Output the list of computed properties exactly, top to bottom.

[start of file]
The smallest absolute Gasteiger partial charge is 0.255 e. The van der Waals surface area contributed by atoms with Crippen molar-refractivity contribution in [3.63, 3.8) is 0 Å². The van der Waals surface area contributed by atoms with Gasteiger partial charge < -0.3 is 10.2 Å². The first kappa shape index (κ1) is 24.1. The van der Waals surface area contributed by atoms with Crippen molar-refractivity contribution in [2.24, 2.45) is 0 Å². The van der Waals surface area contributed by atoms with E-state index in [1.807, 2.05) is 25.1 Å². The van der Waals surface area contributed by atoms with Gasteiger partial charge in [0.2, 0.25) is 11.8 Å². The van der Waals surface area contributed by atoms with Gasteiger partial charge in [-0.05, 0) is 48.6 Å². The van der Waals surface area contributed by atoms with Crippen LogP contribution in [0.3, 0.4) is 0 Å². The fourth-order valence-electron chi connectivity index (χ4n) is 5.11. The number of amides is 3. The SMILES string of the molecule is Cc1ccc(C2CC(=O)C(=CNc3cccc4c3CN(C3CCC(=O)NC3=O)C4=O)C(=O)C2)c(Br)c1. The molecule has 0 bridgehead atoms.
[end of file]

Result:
The smallest absolute Gasteiger partial charge is 0.255 e. The van der Waals surface area contributed by atoms with Crippen molar-refractivity contribution in [3.63, 3.8) is 0 Å². The van der Waals surface area contributed by atoms with Gasteiger partial charge < -0.3 is 10.2 Å². The first kappa shape index (κ1) is 24.1. The van der Waals surface area contributed by atoms with Crippen molar-refractivity contribution in [2.24, 2.45) is 0 Å². The van der Waals surface area contributed by atoms with E-state index in [1.807, 2.05) is 25.1 Å². The van der Waals surface area contributed by atoms with Gasteiger partial charge in [0.2, 0.25) is 11.8 Å². The van der Waals surface area contributed by atoms with Gasteiger partial charge in [-0.05, 0) is 48.6 Å². The van der Waals surface area contributed by atoms with Crippen LogP contribution in [0.3, 0.4) is 0 Å². The fourth-order valence-electron chi connectivity index (χ4n) is 5.11. The number of amides is 3. The SMILES string of the molecule is Cc1ccc(C2CC(=O)C(=CNc3cccc4c3CN(C3CCC(=O)NC3=O)C4=O)C(=O)C2)c(Br)c1. The molecule has 0 bridgehead atoms.